Most mornings, I wake to the sound of my alarm jingling in the background, sounding the start of a new day. A new day filled with potential and expected movement. Movement of mind. Movement of body. Movement of time. Inherent within all the movement is change. Swirling about me, I can feel the <a href="/video/surya-shakti-morning-meditation-mantra-and-prana-flow-namaskar" target="_blank">sweeping currents of transition</a>. Twisting and stretching my body, I transition from a sleeping state to a waking state. Planting my feet into the soft carpet, I transition from a horizontal shape to one of vertical proportions. Transition after transition, my mind is usually two or three steps ahead of my body unless anchored in a soft degree of awareness. Recent mornings have involved an investigation of what it means to move from center, as I take a seat and sink into my meditation.
Bringing my attention to my breath, feeling it move throughout the landscape of my body, thoughts materialize from the deep void of possibility. What does it mean to move from center? Where is center? What does center feel like? Does center have an isolated location, or does it migrate moment to moment, experience to experience, and day to day? These are the questions buoying about in the sea of my mind. These questions are of particular interest due to the sequence of events in my life, and their jarring unfoldment and demand for my undivided attention. For several months now, the place where I lay my head has not been consistent. It would seem, at every turn I am met with the unshakable test of rediscovering Self through the inability to root into a physical location. I’m left to redefine the ultimate of center: home!
Home is often considered a grounding space where we can gather ourselves, reboot, root and rest. However, these past several months have greatly challenged my preconceived idea of what home means to me. More than ever, I have heard the <a href="/video/wisdom-lakota-joseph-marshall" target="_blank">resounding echo of the wisdom traditions</a> and the concept that home is no singular external place, but a space deep within Self. A place we have infinite access to, no matter where we might be physically. We have come to speak of home in the West as the place where the heart is. If there is truth to this metaphor, then I am left to ask one particular question: Can you be so at home within yourself that, no matter where you are, you’re always home? No matter what possessions you have or do not have. No matter which relationships you hold. Regardless of your geographic location, are you at home within your own heart?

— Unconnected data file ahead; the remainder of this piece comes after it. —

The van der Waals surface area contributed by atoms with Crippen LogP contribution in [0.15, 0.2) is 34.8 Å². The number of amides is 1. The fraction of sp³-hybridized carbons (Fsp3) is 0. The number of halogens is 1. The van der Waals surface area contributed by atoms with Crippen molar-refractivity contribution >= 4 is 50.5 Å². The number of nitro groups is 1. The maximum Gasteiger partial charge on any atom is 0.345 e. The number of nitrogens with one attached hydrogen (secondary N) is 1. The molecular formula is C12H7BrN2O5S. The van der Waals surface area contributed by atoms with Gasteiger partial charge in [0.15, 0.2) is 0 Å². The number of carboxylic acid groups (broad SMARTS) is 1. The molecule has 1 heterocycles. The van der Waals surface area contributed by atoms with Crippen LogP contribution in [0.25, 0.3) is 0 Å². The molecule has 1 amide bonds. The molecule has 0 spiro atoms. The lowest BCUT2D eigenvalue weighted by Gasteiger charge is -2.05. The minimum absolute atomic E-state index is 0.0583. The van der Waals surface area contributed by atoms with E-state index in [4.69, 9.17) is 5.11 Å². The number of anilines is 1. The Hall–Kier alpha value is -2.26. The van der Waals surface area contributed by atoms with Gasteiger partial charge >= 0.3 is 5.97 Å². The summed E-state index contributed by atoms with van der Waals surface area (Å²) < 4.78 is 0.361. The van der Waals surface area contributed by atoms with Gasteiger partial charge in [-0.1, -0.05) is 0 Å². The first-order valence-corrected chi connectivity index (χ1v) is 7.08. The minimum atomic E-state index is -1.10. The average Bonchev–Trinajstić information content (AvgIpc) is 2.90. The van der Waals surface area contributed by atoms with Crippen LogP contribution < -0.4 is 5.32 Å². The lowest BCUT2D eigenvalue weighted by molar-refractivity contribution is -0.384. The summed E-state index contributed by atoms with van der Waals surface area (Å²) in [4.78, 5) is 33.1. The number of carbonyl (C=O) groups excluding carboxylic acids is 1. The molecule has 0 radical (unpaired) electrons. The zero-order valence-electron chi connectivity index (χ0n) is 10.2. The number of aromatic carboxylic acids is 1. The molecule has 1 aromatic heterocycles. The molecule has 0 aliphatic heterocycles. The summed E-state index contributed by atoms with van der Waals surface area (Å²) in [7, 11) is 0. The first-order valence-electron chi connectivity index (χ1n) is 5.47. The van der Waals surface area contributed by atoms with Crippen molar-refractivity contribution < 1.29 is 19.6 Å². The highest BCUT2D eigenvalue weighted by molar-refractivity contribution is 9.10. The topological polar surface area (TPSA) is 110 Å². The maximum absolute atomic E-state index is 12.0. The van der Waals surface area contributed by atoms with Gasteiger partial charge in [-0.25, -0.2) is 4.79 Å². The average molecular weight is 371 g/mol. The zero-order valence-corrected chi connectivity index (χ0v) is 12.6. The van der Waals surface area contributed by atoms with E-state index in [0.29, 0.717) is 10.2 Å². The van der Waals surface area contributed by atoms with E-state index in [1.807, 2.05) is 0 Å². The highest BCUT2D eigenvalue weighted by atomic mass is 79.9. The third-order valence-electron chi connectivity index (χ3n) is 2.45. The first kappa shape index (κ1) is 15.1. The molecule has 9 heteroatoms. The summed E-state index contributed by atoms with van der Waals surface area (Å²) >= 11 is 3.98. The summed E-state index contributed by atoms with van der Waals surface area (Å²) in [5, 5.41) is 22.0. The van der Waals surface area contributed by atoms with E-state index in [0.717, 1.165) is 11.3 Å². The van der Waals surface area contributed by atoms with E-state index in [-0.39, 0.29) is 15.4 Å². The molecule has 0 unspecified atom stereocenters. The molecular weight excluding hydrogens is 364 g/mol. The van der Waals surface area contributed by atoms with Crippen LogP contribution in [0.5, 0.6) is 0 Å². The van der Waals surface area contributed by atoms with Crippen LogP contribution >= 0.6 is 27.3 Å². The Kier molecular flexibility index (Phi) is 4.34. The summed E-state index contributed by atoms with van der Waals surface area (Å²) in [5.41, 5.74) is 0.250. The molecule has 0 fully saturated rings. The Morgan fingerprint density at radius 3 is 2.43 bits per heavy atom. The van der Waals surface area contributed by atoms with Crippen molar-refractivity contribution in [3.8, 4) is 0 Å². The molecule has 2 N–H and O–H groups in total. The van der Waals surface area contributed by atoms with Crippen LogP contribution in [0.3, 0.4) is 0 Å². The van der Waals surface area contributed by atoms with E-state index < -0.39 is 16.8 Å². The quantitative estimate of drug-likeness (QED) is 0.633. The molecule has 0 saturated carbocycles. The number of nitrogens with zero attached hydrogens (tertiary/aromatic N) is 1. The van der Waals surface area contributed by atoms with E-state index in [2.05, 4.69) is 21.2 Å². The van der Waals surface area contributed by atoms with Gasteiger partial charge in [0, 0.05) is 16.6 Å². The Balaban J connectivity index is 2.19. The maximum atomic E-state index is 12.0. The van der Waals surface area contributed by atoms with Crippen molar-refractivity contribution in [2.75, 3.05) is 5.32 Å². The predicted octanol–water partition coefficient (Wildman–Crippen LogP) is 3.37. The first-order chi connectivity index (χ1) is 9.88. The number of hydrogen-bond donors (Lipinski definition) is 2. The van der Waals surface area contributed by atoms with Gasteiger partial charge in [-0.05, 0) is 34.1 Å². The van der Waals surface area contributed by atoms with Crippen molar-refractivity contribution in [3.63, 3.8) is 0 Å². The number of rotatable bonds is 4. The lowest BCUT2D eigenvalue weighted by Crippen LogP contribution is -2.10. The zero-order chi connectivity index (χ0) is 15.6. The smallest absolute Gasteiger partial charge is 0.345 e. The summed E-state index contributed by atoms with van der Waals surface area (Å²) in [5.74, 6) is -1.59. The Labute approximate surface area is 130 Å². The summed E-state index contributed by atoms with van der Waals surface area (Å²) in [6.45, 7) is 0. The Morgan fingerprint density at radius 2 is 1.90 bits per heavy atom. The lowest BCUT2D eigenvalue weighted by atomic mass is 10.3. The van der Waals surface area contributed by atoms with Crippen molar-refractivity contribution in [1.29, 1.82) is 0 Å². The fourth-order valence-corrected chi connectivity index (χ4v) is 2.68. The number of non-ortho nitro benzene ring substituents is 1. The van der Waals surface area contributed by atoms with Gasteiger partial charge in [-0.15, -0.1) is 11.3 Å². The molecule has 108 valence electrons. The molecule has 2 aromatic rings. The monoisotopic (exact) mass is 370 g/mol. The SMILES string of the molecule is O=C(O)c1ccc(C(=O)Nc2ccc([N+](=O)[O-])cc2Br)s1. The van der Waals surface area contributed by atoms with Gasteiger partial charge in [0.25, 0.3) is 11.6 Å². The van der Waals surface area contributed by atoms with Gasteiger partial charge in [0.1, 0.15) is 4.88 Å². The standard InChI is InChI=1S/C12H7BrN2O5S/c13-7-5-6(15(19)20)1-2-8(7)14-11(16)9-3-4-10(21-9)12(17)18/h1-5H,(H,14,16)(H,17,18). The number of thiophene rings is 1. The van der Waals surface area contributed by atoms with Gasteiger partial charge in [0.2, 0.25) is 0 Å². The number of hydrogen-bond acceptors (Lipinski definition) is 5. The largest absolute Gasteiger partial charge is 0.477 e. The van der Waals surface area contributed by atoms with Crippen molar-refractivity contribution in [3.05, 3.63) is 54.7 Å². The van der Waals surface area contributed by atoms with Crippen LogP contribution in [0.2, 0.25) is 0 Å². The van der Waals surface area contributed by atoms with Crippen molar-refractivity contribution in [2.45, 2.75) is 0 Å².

Make no mistake, this is a monumental question leading to a deeply challenging practice. Confronting social and cultural ideologies that have been absorbed and internalized since childhood, redefining home in many ways means redefining center. If home is our central point from which we begin engaging the rest of the world, how might our lives be changed if center were no longer a tangible place outside of us? How might we live our lives if center were an intangible place <a href="/video/true-self-true-happiness-derek-mills" target="_blank">existing within the deepest stretches of Self</a>?
In this very moment of reflection and writing, I cannot help but think of E.E. Cummings’ poem I Carry Your Heart with Me, from which he invokes the grand majesty and mystery of life. A poem gesturing us toward a recognition of the inter-connectivity within all of the cosmos. That his heart carries within its pulse and beat the heart of his beloved, highlights our innate capacity as feeling-based beings to house our lives within the energetic vibrations of our soul. "Soul" being the very spark of life that each of us has been blessed with. A spark that holds within it an awareness of our existence, allowing us the opportunity to create individuated worlds, of both the inner and outer kind. And, it is from our inner worlds that we can begin to redefine what it means to be home. We can begin to sense center as fluid and emergent, rather than isolated and static.
Responding to life’s unexpected twists and turns from the very center of Self, we are <a href="/video/our-non-linear-selves-joe-dispenza" target="_blank">reminded of our own resiliency and creativity</a>. Artists of the most magnificent kind, we are capable of both devastation and generation. At any time, we can reshape and restructure our lives through the beliefs we hold, the relationships we share, and the moments we choose to embrace rather than resist the inevitable currents of change. Home, after all, is an embodied concept that over time becomes codified, and representative of a place we can turn to in moments of need. Whether it be rest, safety, or the ability to ground, home becomes the center of our world.
From this sensing and questioning, my daily practice involves rooting so firmly into myself that at any moment, no matter where I am or who I’m with, I am home. I am home when walking through the woods. I’m at home when scaling a mountain. I’m at home when out with friends. I’m at home when riding my bike. I’m at home when life throws me a curve ball. At any moment, the question lending itself as a point of engagement for my practice is <a href="/video/finding-your-center-amidst-chaos" target="_blank">"Where is my center?"</a> From this question rises the inevitable follow-up: "Am I at home in my Self?" So I ask you, where’s your center today?